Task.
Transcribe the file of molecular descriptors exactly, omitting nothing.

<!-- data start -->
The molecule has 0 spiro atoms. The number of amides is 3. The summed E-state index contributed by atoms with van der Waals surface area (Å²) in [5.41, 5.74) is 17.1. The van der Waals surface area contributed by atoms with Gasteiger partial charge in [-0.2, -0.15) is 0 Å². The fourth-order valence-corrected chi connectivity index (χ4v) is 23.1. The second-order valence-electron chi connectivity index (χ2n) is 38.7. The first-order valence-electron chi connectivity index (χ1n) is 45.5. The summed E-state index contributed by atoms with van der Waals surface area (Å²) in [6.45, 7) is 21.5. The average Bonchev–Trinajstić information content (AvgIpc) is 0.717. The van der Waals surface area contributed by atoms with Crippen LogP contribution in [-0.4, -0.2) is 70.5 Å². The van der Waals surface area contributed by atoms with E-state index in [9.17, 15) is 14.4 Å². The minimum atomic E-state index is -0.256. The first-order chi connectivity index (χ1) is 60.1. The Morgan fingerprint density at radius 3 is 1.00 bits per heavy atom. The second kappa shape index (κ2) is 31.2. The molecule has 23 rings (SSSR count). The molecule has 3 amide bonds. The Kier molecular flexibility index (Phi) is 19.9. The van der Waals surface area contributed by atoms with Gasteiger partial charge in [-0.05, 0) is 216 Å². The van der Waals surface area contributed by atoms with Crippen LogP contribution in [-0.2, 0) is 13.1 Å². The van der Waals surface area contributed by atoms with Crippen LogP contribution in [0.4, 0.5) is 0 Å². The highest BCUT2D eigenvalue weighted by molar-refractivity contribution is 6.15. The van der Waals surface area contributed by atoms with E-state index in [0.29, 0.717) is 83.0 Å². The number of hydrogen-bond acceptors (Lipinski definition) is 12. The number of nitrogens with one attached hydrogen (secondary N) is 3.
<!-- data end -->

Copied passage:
The molecule has 0 spiro atoms. The number of amides is 3. The summed E-state index contributed by atoms with van der Waals surface area (Å²) in [5.41, 5.74) is 17.1. The van der Waals surface area contributed by atoms with Gasteiger partial charge in [-0.2, -0.15) is 0 Å². The fourth-order valence-corrected chi connectivity index (χ4v) is 23.1. The second-order valence-electron chi connectivity index (χ2n) is 38.7. The first-order valence-electron chi connectivity index (χ1n) is 45.5. The summed E-state index contributed by atoms with van der Waals surface area (Å²) in [6.45, 7) is 21.5. The average Bonchev–Trinajstić information content (AvgIpc) is 0.717. The van der Waals surface area contributed by atoms with Crippen LogP contribution in [-0.4, -0.2) is 70.5 Å². The van der Waals surface area contributed by atoms with E-state index in [9.17, 15) is 14.4 Å². The minimum atomic E-state index is -0.256. The first-order chi connectivity index (χ1) is 60.1. The Morgan fingerprint density at radius 3 is 1.00 bits per heavy atom. The second kappa shape index (κ2) is 31.2. The molecule has 23 rings (SSSR count). The molecule has 3 amide bonds. The Kier molecular flexibility index (Phi) is 19.9. The van der Waals surface area contributed by atoms with Gasteiger partial charge in [-0.05, 0) is 216 Å². The van der Waals surface area contributed by atoms with Crippen LogP contribution in [-0.2, 0) is 13.1 Å². The van der Waals surface area contributed by atoms with Crippen LogP contribution in [0.4, 0.5) is 0 Å². The highest BCUT2D eigenvalue weighted by molar-refractivity contribution is 6.15. The van der Waals surface area contributed by atoms with E-state index in [0.29, 0.717) is 83.0 Å². The number of hydrogen-bond acceptors (Lipinski definition) is 12. The number of nitrogens with one attached hydrogen (secondary N) is 3.